A tackle upon arrival in 2017, Sichterman has bounced around all over the line. “I think I was ready to play last year,” he said. And he did, but only once on offense. “I think we were deep at the guard position.” Sichterman has sat behind guys like Matt Farniok and Boe Wilson. When Farniok left after the 2020 season, Sichterman was one of the last names anyone expected to emerge from spring ball as the leader at right guard.
It’s true, Sichterman is still in a battle with Brant Banks for the starting spot come the fall, but the 6-foot-4 man with 24 career appearances under his belt is in pole position this summer.
“Up until now, he’s been a backup, a quality backup, and I didn’t know what he was going to be coming into spring,” Austin said. “When I say I didn’t know what he was going to be, I knew that we were going to give him a shot, and he’s taking full advantage of it. He’s done a really good job. He’s been consistent, he’s been a leader, he’s been a vocal leader.”
Added Sichterman: “Coming into this season, I feel like the leader out there, and I’ll try to do what I can to lead this O-line. I’m feeling great and I’m ready to play.”
It took Farniok some time to find his footing at guard last season. He talked about the speed adjustment, moving from tackle to guard. Nebraska certainly went through the growing pains on the field. Farniok performed well, but consistency wasn’t the strong suit.
Really, Nebraska needs smart, level-headed play on the interior. It has the athleticism to accomplish what Scott Frost wants, what with all the pulling linemen are asked to do in this offense, but it needs to erase the mental hiccups that have plagued/stalled/derailed possessions in recent seasons. Sichterman thinks he can do the former; how consistent can he be with the latter? As the line goes, Nebraska goes.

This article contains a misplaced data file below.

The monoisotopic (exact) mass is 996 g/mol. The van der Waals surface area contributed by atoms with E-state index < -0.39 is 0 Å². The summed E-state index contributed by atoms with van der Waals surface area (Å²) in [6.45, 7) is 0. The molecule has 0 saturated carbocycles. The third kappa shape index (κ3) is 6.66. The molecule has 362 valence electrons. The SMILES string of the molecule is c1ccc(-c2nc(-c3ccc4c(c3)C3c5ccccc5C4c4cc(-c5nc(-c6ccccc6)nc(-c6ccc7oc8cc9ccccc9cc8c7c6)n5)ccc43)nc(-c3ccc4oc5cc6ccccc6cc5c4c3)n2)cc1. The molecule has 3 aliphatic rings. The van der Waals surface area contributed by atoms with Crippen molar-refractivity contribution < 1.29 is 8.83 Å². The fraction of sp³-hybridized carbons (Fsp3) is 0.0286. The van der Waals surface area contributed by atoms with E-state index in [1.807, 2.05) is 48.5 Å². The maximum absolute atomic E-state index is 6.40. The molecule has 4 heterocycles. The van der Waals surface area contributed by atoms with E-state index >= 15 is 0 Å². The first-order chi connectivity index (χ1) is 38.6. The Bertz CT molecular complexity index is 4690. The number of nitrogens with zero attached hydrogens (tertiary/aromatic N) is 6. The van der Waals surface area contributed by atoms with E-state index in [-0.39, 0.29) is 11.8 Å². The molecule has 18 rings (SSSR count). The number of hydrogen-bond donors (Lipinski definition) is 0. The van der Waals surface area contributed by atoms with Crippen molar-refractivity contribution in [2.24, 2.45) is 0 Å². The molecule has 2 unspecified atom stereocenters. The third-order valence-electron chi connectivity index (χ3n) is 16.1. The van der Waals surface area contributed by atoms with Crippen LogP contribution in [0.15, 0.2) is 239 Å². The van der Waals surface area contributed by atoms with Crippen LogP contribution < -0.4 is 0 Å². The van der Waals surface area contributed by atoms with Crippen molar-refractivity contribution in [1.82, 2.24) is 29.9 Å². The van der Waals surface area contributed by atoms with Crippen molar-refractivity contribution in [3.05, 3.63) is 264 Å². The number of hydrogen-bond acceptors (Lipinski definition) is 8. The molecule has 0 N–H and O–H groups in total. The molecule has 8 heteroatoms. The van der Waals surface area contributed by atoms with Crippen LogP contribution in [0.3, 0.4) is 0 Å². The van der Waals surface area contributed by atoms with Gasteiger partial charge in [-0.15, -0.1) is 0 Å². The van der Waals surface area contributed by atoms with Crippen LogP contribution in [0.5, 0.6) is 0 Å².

Surely, too, Sichterman’s years could be a positive for Bryce Benhart next to him at tackle. His understanding of the game could be a benefit to Cam Jurgens at center as well. “He’s a cerebral kid,” Austin said. “He has a good feel for leadership, a good feel for understanding when to push the buttons of the young guys.”
Perhaps Banks takes the job from him in fall camp. At 6-foot-7 with a huge base, he’d provide a different look on the right side of Nebraska’s offensive line. But as things stand, Sichterman is in line to earn his first starting job after four years of waiting.
“I’ll tell you, Sich is a kid that I’m very proud of as it relates to his tenure of being here,” Austin said. “He’s been everything that we’ve asked him to be, and he’s been a pretty productive offensive lineman for us. I’m pretty proud of him and looking forward to where he goes and what he does at that position.”
So is everyone else.
Derek is a newbie on the Hail Varsity staff covering Husker athletics. In college, he was best known as ‘that guy from Twitter.’ He has covered a Sugar Bowl, a tennis national championship and almost everything in between (except an NCAA men’s basketball tournament game… *tears*). In his spare time, he can be found arguing with literally anyone about sports.